|Publication number||US5025368 A|
|Application number||US 06/810,192|
|Publication date||Jun 18, 1991|
|Filing date||Dec 18, 1985|
|Priority date||Dec 27, 1984|
|Also published as||CA1242803A, CA1242803A1, CN1033293C, CN85109704A, DE3545937A1|
|Publication number||06810192, 810192, US 5025368 A, US 5025368A, US-A-5025368, US5025368 A, US5025368A|
|Original Assignee||Sony Corporation|
|Export Citation||BiBTeX, EndNote, RefMan|
|Patent Citations (4), Referenced by (13), Classifications (4), Legal Events (5)|
|External Links: USPTO, USPTO Assignment, Espacenet|
The present invention relates generally to a novel microprocessor architecture. More specifically, the invention relates to a microprocessor architecture which can be easily accessed by an optional or a peripheral device. Still more specifically, the invention relates to a microprocessor architecture which makes application of single-chip microprocessors to domestic electrical appliances easier.
Known microprocessors generally comprise a central processing unit (CPU), a random-access memory (RAM), a read-only memory (ROM), an input/output (I/0) unit, an interrupt control register, a timer and so forth. In the case of a single-chip microprocessor, the aforementioned segments are all mounted on a single substrate, such as a silicon chip. Such microprocessors also are frequently available with one or more different peripheral input/output units in order to form a complete microprocessor.
In the prior art, the microprocessor architecture is not designed to accept various peripheral input/output units. This makes it difficult to interface with different kinds of peripheral input/output units. Specifically, in order to make the chip compatible with a different set of peripheral devices, significant changes in microprocessor architecture are required since a change in the peripheral devices requires changes in the instruction set, the instruction decoder, and the arrangement of the RAM and the ROM to suit the new peripheral devices. Such changes require significant design work and take a long time. This results in rather high chip development costs.
Therefore, it is a principle object of the present invention to provide a novel microprocessor architecture which can be easily interfaced with various peripheral devices.
In order to accomplish the above-mentioned and other objects, a microprocessor, according to the present invention, is generally composed of a CPU core, a RAM, a ROM and an input/output option. The RAM is disposed on one side of the CPU core and the ROM is disposed on the other side of the CPU core. The input/output option adjoins the CPU core and the RAM and the ROM. The input/output (I/O) option is designed to allow interfacing with various peripheral devices.
In the preferred structure, the CPU core comprises a CPU and segments commonly used to form a complete microprocessor. These common segments may include a RAM address register facilitating access to the CPU by the peripheral devices.
According to one aspect of the invention, a microprocessor architecture comprises a CPU core having a first, second and third peripheral edges, which first and second peripheral edges are located on opposite sides of the CPU core and connected by the third peripheral edge, the RAM adjoining the first peripheral edge of the CPU core, the ROM adjoining the second peripheral edge of the CPU core, and an input/output option capable of interfacing with various peripheral devices and adjoining the third peripheral edge of the CPU core and parallel peripheral edges of the RAM and ROM.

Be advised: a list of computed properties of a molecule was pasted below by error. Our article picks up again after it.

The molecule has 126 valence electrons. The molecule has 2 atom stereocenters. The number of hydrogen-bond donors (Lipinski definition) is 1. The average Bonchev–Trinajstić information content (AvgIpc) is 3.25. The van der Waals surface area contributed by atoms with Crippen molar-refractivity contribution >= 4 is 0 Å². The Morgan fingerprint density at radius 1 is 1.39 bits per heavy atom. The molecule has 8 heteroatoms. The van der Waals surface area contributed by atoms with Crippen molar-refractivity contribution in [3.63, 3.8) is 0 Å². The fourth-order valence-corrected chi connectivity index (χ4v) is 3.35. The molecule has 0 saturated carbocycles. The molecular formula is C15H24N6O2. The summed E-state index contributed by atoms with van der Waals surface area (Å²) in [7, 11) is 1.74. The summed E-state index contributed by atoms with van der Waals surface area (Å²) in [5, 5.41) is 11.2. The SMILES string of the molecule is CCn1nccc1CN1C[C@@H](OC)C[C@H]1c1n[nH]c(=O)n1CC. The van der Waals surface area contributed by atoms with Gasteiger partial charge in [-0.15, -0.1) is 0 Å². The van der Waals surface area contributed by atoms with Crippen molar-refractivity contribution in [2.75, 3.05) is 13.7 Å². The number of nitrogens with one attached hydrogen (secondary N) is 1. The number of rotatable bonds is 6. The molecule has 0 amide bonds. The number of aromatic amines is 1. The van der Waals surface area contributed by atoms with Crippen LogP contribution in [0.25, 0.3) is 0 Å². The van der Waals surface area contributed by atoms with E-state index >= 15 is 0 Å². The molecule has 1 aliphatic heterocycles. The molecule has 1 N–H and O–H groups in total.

The CPU core comprises an instruction decoder adjoining the second peripheral edge. The CPU core further comprises various function blocks respectively lying perpendicular to the first and second peripheral edges and arranged side-by-side and parallel to each other.
The function blocks lie essentially parallel to the input/output option. The function blocks includes a timer register and a serial input/output register. The function blocks all have the same bit length and essentially same number of bytes.
The microprocessor further comprises a plurality of peripheral input/output units interfacing with the input/output option, and the RAM has an address bus which also serves to address the peripheral input/output units.
The CPU core has a RAM address decoder for locating addresses in the peripheral input/output units, which RAM address decoder has address decoding lines extending into the input/output option.
The present invention will be understood more fully from the detailed description given herebelow and from the accompanying drawings of the preferred embodiment of the present invention, which, however, should not be taken to limit the invention to the specific embodiment but are for explanation and understanding only.
In the drawings:
FIG. 1 shows the preferred embodiment of a single-chip microprocessor architecture according to the present invention;
FIG. 2 shows the arrangement of some segments of the preferred embodiment of the microprocessor of FIG. 1; and
FIG. 3 is a schematic block diagram of connections between an instruction decoder and peripheral input/output units.
Referring now to the drawings, particularly to FIG. 1, the preferred embodiment of a single-chip microprocessor comprises, a RAM l, a ROM 2, a program counter (PC) 3, an arithmetic/logic operation unit (ALU) 6, an instruction register (IR) 4, an instruction decoder (PLA) 5, a timer 7, a serial input/output unit 8 and an address register 9. The program counter 3, the arithmetic/logic operation unit 6, the instruction register 4 and the instruction decoder 5 are combined to form the CPU. In addition, the timer 7, the serial input/output unit 8 and the address register 9 are combined with the CPU to form a CPU core 10.